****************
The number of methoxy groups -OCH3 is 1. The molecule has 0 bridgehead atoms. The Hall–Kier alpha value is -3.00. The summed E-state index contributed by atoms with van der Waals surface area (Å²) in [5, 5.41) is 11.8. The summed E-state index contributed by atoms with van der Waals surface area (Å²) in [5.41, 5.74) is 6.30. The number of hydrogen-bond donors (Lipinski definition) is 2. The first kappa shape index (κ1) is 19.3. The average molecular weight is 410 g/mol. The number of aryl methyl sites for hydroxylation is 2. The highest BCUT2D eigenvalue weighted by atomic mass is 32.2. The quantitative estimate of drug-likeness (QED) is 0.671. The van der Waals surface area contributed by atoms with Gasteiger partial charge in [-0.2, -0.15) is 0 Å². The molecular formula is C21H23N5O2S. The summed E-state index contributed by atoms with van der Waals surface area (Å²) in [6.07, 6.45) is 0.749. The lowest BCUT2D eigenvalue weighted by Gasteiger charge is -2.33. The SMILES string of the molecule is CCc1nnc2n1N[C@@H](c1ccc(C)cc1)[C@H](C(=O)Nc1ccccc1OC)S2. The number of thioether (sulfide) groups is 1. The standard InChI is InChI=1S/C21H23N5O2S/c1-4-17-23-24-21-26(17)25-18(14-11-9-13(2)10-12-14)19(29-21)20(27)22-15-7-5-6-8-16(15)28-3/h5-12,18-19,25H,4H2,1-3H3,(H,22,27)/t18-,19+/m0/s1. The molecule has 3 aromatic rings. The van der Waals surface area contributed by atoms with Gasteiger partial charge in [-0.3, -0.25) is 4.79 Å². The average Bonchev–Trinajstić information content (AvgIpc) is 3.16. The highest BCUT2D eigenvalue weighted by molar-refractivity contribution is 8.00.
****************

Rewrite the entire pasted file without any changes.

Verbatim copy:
The number of methoxy groups -OCH3 is 1. The molecule has 0 bridgehead atoms. The Hall–Kier alpha value is -3.00. The summed E-state index contributed by atoms with van der Waals surface area (Å²) in [5, 5.41) is 11.8. The summed E-state index contributed by atoms with van der Waals surface area (Å²) in [5.41, 5.74) is 6.30. The number of hydrogen-bond donors (Lipinski definition) is 2. The first kappa shape index (κ1) is 19.3. The average molecular weight is 410 g/mol. The number of aryl methyl sites for hydroxylation is 2. The highest BCUT2D eigenvalue weighted by atomic mass is 32.2. The quantitative estimate of drug-likeness (QED) is 0.671. The van der Waals surface area contributed by atoms with Gasteiger partial charge in [-0.2, -0.15) is 0 Å². The molecular formula is C21H23N5O2S. The summed E-state index contributed by atoms with van der Waals surface area (Å²) in [6.07, 6.45) is 0.749. The lowest BCUT2D eigenvalue weighted by Gasteiger charge is -2.33. The SMILES string of the molecule is CCc1nnc2n1N[C@@H](c1ccc(C)cc1)[C@H](C(=O)Nc1ccccc1OC)S2. The number of thioether (sulfide) groups is 1. The standard InChI is InChI=1S/C21H23N5O2S/c1-4-17-23-24-21-26(17)25-18(14-11-9-13(2)10-12-14)19(29-21)20(27)22-15-7-5-6-8-16(15)28-3/h5-12,18-19,25H,4H2,1-3H3,(H,22,27)/t18-,19+/m0/s1. The molecule has 3 aromatic rings. The van der Waals surface area contributed by atoms with Gasteiger partial charge in [-0.3, -0.25) is 4.79 Å². The average Bonchev–Trinajstić information content (AvgIpc) is 3.16. The highest BCUT2D eigenvalue weighted by molar-refractivity contribution is 8.00.